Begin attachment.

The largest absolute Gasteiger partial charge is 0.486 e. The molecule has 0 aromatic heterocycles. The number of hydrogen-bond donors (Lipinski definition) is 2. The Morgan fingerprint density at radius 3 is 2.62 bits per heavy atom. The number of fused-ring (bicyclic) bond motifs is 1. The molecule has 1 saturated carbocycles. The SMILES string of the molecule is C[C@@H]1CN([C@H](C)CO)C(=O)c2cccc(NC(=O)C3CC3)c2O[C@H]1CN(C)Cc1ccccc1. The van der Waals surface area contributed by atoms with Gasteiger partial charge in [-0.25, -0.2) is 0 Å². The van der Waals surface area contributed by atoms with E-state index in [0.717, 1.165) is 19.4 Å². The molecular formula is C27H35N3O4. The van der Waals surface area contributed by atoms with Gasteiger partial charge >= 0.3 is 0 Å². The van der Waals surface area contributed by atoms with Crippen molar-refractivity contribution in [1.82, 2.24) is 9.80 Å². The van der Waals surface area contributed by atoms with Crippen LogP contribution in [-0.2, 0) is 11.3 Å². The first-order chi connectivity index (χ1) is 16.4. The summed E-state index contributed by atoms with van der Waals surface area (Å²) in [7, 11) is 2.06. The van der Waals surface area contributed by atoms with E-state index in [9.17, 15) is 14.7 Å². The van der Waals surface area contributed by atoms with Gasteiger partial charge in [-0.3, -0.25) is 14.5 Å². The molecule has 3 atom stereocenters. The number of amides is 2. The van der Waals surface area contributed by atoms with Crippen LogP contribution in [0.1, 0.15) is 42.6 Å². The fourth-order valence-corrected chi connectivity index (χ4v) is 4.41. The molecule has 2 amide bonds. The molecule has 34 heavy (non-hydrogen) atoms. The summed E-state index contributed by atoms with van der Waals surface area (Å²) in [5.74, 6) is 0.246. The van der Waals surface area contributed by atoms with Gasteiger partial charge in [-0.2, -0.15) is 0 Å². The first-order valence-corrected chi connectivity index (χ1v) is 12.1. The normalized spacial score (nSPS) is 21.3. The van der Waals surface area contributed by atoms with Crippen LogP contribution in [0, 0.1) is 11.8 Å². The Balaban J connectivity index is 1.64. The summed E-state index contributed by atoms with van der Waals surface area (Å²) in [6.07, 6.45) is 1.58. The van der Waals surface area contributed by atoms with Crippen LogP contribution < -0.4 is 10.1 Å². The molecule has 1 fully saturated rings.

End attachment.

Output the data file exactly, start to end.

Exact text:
The largest absolute Gasteiger partial charge is 0.486 e. The molecule has 0 aromatic heterocycles. The number of hydrogen-bond donors (Lipinski definition) is 2. The Morgan fingerprint density at radius 3 is 2.62 bits per heavy atom. The number of fused-ring (bicyclic) bond motifs is 1. The molecule has 1 saturated carbocycles. The SMILES string of the molecule is C[C@@H]1CN([C@H](C)CO)C(=O)c2cccc(NC(=O)C3CC3)c2O[C@H]1CN(C)Cc1ccccc1. The van der Waals surface area contributed by atoms with Gasteiger partial charge in [-0.25, -0.2) is 0 Å². The van der Waals surface area contributed by atoms with E-state index in [0.717, 1.165) is 19.4 Å². The molecular formula is C27H35N3O4. The van der Waals surface area contributed by atoms with Gasteiger partial charge >= 0.3 is 0 Å². The van der Waals surface area contributed by atoms with Crippen molar-refractivity contribution in [1.82, 2.24) is 9.80 Å². The van der Waals surface area contributed by atoms with Crippen LogP contribution in [-0.2, 0) is 11.3 Å². The first-order chi connectivity index (χ1) is 16.4. The summed E-state index contributed by atoms with van der Waals surface area (Å²) in [7, 11) is 2.06. The van der Waals surface area contributed by atoms with E-state index in [9.17, 15) is 14.7 Å². The van der Waals surface area contributed by atoms with Gasteiger partial charge in [-0.3, -0.25) is 14.5 Å². The molecule has 3 atom stereocenters. The number of amides is 2. The van der Waals surface area contributed by atoms with Crippen LogP contribution in [0.1, 0.15) is 42.6 Å². The fourth-order valence-corrected chi connectivity index (χ4v) is 4.41. The molecule has 2 amide bonds. The molecule has 34 heavy (non-hydrogen) atoms. The summed E-state index contributed by atoms with van der Waals surface area (Å²) in [5.74, 6) is 0.246. The van der Waals surface area contributed by atoms with Gasteiger partial charge in [-0.2, -0.15) is 0 Å². The first-order valence-corrected chi connectivity index (χ1v) is 12.1. The normalized spacial score (nSPS) is 21.3. The van der Waals surface area contributed by atoms with Crippen LogP contribution in [0, 0.1) is 11.8 Å². The Balaban J connectivity index is 1.64. The summed E-state index contributed by atoms with van der Waals surface area (Å²) in [6.07, 6.45) is 1.58. The van der Waals surface area contributed by atoms with Crippen LogP contribution < -0.4 is 10.1 Å². The molecule has 1 fully saturated rings.